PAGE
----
• Easton Fendru

Van Goghing the extra mile

Art: the simplest and yet most complex form of human expression. Through the preconceived motion of a hand, artists can invoke feelings of sadness, nostalgia or just plain happiness onto a viewer. From the Renaissance art of Michelangelo to the somewhat confusing abstract paintings of Mark Rothko, art is a focal part of society that one can’t do without.

The school offers a myriad of art courses including Drawing, Painting, Computer Graphics and Photography: all of which are varying levels. The art hallway is filled to the brim with joyful, melancholy or introspective displays. Take a quick search through or on Instagram and one will find aspiring senior artist Samantha Lee’s work.

From a young age Lee spent her time drawing cartoon characters and creating her own. Lessons of famous artist soon captured Lee’s attention in school and the classroom that hosted elementary finger paintings is what would eventually foster Lee’s love for art.

“I was always excited to make something in art class and even more excited to use what I learned to explore my creativity,” Lee said.

Since then Lee has become president of the Art Club and National Arts Honors Society. Both groups put on the spring arts festival that includes art of all levels and mediums, the chalk walk, food trucks, and presenting new art on the art wall of fame. Work like this concreted Lee’s path in an art career.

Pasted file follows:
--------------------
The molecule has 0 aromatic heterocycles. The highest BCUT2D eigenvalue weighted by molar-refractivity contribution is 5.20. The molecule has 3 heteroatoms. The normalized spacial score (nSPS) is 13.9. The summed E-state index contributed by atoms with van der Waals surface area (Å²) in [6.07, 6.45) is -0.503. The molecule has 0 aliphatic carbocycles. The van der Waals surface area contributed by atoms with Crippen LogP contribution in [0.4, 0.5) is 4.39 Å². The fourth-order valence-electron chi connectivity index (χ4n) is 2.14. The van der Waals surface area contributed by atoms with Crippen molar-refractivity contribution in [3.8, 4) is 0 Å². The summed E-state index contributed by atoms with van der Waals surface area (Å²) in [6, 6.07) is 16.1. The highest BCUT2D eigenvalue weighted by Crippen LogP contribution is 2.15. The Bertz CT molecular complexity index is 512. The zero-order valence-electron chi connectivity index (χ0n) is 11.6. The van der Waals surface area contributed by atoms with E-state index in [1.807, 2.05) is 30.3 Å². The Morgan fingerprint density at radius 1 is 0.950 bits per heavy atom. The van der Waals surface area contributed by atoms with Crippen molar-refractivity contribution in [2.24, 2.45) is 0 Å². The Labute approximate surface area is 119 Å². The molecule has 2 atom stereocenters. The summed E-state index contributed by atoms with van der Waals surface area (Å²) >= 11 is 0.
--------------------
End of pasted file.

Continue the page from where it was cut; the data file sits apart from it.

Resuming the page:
“I have always loved art and the freedom that comes with expressing myself visually so studying art and improving my technique was a natural choice for me. It was really in middle school when I realized how important art and design was in everyday life,” Lee said.

The value of art, as a career choice and in general, has been under scrutiny. Many schools have defunded art programs and have sometimes gone as far as cutting them. In addition, the road for graduating artists is uncertain and many struggle to get jobs; reinforcing the popular “starving artist” narrative.

“I think the perception of creative careers being an unstable professional path can be accurate, as art is competitive and requires a lot of self discipline. It is important to remember, however, that there is more to art than becoming a “painter” or “starving artist.”” Lee said.

Aside from financial issues and job availability, numerous young artists have difficulty finding their own original style and voice against a flood of critics. Many are also tempted to compare themselves to other artists. It’s support from others and having self confidence in one’s own art that keep artists persisting, according to Lee.

“Sam’s art can express emotion on all levels and I love her cartoonist realism style. People should definitely take some time to look at her pieces,” Junior and friend of Lee, Esha Thaker said.

These facts haven’t discouraged would-be artists, Lee included. She is currently working on expanding her horizons and exploring illustrative projects. Enamel pins, custom shirts,children books and possibly a school mural are future projects.

“I create art because it is my most natural form of expression. Others should value art because it is everywhere; from visual art, design, and architecture to film, music, expressive writing, and poetry, art has a significant impact on our culture and method of expression. To appreciate art is to appreciate anything that is crafted with passion and care,” Lee said.

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